Avian Flu Outbreak Detected Among Cape Town’s Penguin Colony at Boulders

Avian Flu Outbreak Detected Among Cape Town’s Penguin Colony at Boulders
Endangered African penguin at Boulders Beach near Cape Town, South Africa, on Oct. 22, 2020. (Sumaya Hisham/Reuters)

CAPE TOWN—South African environmental authorities have confirmed four new infections and another seven suspected cases in a new outbreak of avian flu at Cape Town’s Boulders penguin colony, a popular tourist attraction and an important breeding site, officials said on Friday.

City and provincial officials said the strain of highly pathogenic avian influenza was similar to that detected among a range of wild seabirds, including Cape cormorants and common terns, since May last year after a similar outbreak in 2018 killed hundreds of endangered penguins and other birds.

African penguins, also known as jackass penguins, are the only species that breed on the continent but their numbers have been falling sharply over the years due to a loss of habitat and declining fish stocks.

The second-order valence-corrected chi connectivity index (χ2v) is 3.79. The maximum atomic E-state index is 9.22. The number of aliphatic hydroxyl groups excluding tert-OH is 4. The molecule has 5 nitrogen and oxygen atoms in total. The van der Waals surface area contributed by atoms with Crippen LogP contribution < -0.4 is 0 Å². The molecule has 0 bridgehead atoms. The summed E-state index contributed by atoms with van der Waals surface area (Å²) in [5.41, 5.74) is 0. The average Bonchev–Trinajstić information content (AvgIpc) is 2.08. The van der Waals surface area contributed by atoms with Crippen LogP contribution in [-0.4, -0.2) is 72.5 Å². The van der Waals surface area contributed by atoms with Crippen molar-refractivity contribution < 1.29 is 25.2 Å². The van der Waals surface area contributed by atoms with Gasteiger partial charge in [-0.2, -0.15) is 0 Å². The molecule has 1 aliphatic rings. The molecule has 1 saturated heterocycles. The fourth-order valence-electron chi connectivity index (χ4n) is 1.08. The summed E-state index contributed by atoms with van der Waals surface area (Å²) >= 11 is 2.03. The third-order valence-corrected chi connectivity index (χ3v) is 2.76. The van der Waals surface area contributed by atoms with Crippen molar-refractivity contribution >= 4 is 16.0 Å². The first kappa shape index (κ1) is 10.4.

“Closing the Boulders colony to visitors is not justified at this stage, but visitors must stay on designated boardwalks,” said a joint statement issued by South African National Parks, the Western Cape veterinary services and bird conservation body SANCCOB.

There are an estimated 3,000 penguins at Boulders Beach in Simon’s Town close to Cape Town, authorities said.

“Avian influenza holds almost no risk to humans, but if transmitted from wild seabirds to poultry flocks, poses a great risk to the agricultural sector,” Anton Bredell, Western Cape minister of environmental affairs, said in a statement, adding that the local disaster management center had been alerted.

In a separate statement, the national Department of Forestry, Fisheries, and the Environment said on Friday that areas around major penguin colonies were temporarily closed to commercial fishing for anchovy and sardines from Sept. 1 in a bid to support declining penguin populations.

“The sardine stock in South African waters continues to be at historically low levels. Competition for food is thought to be one among a set of pressures that are contributing to the decline of the African penguin population,” the department said.